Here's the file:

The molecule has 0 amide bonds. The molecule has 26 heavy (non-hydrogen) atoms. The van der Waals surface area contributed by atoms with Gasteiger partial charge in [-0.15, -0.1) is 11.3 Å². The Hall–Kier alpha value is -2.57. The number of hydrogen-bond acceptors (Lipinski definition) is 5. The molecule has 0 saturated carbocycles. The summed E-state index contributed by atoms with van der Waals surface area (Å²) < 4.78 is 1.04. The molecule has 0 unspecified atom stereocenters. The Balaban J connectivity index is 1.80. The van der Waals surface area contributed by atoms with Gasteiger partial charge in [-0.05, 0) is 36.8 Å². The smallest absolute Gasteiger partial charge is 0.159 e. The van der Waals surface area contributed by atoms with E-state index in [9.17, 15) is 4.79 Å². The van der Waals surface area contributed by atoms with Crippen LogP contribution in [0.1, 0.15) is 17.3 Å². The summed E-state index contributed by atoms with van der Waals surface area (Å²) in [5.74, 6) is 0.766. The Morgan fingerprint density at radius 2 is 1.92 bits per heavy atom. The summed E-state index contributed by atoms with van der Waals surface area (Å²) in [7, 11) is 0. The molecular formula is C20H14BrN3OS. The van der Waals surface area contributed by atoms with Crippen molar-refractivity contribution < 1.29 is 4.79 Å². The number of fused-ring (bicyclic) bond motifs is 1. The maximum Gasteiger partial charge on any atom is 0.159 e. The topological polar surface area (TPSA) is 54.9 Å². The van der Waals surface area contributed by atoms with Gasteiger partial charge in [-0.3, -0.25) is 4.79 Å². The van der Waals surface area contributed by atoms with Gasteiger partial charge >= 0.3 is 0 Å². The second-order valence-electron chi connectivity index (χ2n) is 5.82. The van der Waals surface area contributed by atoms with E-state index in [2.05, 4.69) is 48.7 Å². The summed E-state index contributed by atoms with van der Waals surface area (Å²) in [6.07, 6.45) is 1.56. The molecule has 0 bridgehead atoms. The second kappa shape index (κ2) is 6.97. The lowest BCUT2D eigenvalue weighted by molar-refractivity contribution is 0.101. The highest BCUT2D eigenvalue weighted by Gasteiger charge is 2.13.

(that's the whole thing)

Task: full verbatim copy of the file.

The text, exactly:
The molecule has 0 amide bonds. The molecule has 26 heavy (non-hydrogen) atoms. The van der Waals surface area contributed by atoms with Gasteiger partial charge in [-0.15, -0.1) is 11.3 Å². The Hall–Kier alpha value is -2.57. The number of hydrogen-bond acceptors (Lipinski definition) is 5. The molecule has 0 saturated carbocycles. The summed E-state index contributed by atoms with van der Waals surface area (Å²) < 4.78 is 1.04. The molecule has 0 unspecified atom stereocenters. The Balaban J connectivity index is 1.80. The van der Waals surface area contributed by atoms with Gasteiger partial charge in [-0.05, 0) is 36.8 Å². The smallest absolute Gasteiger partial charge is 0.159 e. The van der Waals surface area contributed by atoms with E-state index in [9.17, 15) is 4.79 Å². The van der Waals surface area contributed by atoms with Crippen LogP contribution in [0.1, 0.15) is 17.3 Å². The summed E-state index contributed by atoms with van der Waals surface area (Å²) in [5.74, 6) is 0.766. The Morgan fingerprint density at radius 2 is 1.92 bits per heavy atom. The summed E-state index contributed by atoms with van der Waals surface area (Å²) in [7, 11) is 0. The molecular formula is C20H14BrN3OS. The van der Waals surface area contributed by atoms with Crippen molar-refractivity contribution < 1.29 is 4.79 Å². The number of fused-ring (bicyclic) bond motifs is 1. The maximum Gasteiger partial charge on any atom is 0.159 e. The topological polar surface area (TPSA) is 54.9 Å². The van der Waals surface area contributed by atoms with Gasteiger partial charge in [-0.3, -0.25) is 4.79 Å². The van der Waals surface area contributed by atoms with Gasteiger partial charge >= 0.3 is 0 Å². The second-order valence-electron chi connectivity index (χ2n) is 5.82. The van der Waals surface area contributed by atoms with E-state index in [2.05, 4.69) is 48.7 Å². The summed E-state index contributed by atoms with van der Waals surface area (Å²) in [6.07, 6.45) is 1.56. The molecule has 0 bridgehead atoms. The second kappa shape index (κ2) is 6.97. The lowest BCUT2D eigenvalue weighted by molar-refractivity contribution is 0.101. The highest BCUT2D eigenvalue weighted by Gasteiger charge is 2.13.